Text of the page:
More details in the planning and the making...  God is very specific about the way the Israelites should make and create the tabernacle.  I know that sometimes I drive people a bit crazy with my wanting to know details...  Somethings are not necessary for me to know, as long as someone knows what they are.  For instance, we are planning a fall color tour in the Huron Mountains and two of the men from the congregation are planning on leading it.  I need to know some of the details so that I can relay the information on to those who might want to join us.  But, I don't need to know all the details because I trust them and for that wilderness journey they are more capable than I.  When we built the addition on the church, I did not know all of the details.  Even if I knew them, I would not have understood them and could not have made good decisions regarding the building.  I had to trust that the Council President would know and understand the details.  He did.  But, there are somethings I need to know the details on.  I need to know the details for Worship Services.  Since I'm leading, if there is to be special music, I need to know or I'll just keep on talking or praying right through the place where that's suppose to happen.  I need to know the details for any plans anyone has to add something to Worship.  I need to know that it is appropriate so I can decide whether it's going to even be done during a Worship Service.  When my granddaughter asks to go someplace, I need to know details to know that she is going to be safe.  I need to know where and when and who she's going to be with.  Details are a part of our life.  Sometimes they can bog us down, but in many cases we really need to spend some time looking at details.  Sometimes if for no reason other than to count the cost.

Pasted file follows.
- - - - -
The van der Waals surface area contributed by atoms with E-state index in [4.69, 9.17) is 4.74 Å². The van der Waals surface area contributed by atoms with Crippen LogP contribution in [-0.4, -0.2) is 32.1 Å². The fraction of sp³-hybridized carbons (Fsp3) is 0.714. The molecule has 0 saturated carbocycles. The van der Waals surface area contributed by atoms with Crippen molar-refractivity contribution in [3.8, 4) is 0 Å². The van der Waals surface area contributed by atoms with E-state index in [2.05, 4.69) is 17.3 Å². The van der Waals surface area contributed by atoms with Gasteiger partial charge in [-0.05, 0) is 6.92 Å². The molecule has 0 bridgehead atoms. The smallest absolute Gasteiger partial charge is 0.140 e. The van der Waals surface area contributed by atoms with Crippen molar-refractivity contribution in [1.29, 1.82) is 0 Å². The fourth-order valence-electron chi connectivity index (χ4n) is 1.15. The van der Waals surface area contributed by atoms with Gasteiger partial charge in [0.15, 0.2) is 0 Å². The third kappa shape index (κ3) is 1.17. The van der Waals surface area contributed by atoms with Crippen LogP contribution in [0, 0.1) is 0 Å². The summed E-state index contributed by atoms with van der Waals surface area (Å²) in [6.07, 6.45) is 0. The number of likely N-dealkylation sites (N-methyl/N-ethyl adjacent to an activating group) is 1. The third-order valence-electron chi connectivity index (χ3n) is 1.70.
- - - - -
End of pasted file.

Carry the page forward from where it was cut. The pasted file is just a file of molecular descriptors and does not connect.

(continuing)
God is very specific in how he wants this tent made.  In this tent is the holiest of holies.  It is where he will come to Moses and talk to him.  In later generations, only the High Priest could enter.  Outside the holiest of holies is the holy place.  The others can enter here.  They bring their offerings to God in the holy place.  Moses passes on to the Israelites what he has heard from God in the holiest of holies in the holy place.  There is a curtain between these two holy places to separate God from the people.  It is in the tabernacle in Jerusalem generations later that the curtain between the holy place and holiest of holy places was torn in two at the death of Jesus.  Often, I have heard that at the tearing of this curtain, it was opened that we sinners could enter into the holiest of holy places.  I believe this to be true.  But, I believe something else happened as well.  When Jesus breathed his last breath and that curtain separating us from God was torn in two, God did not leave us, his kingdom broke forth - he broke forth from behind the temple curtain to dwell with humankind - all of humankind - not just the priests or the high priests - but all people.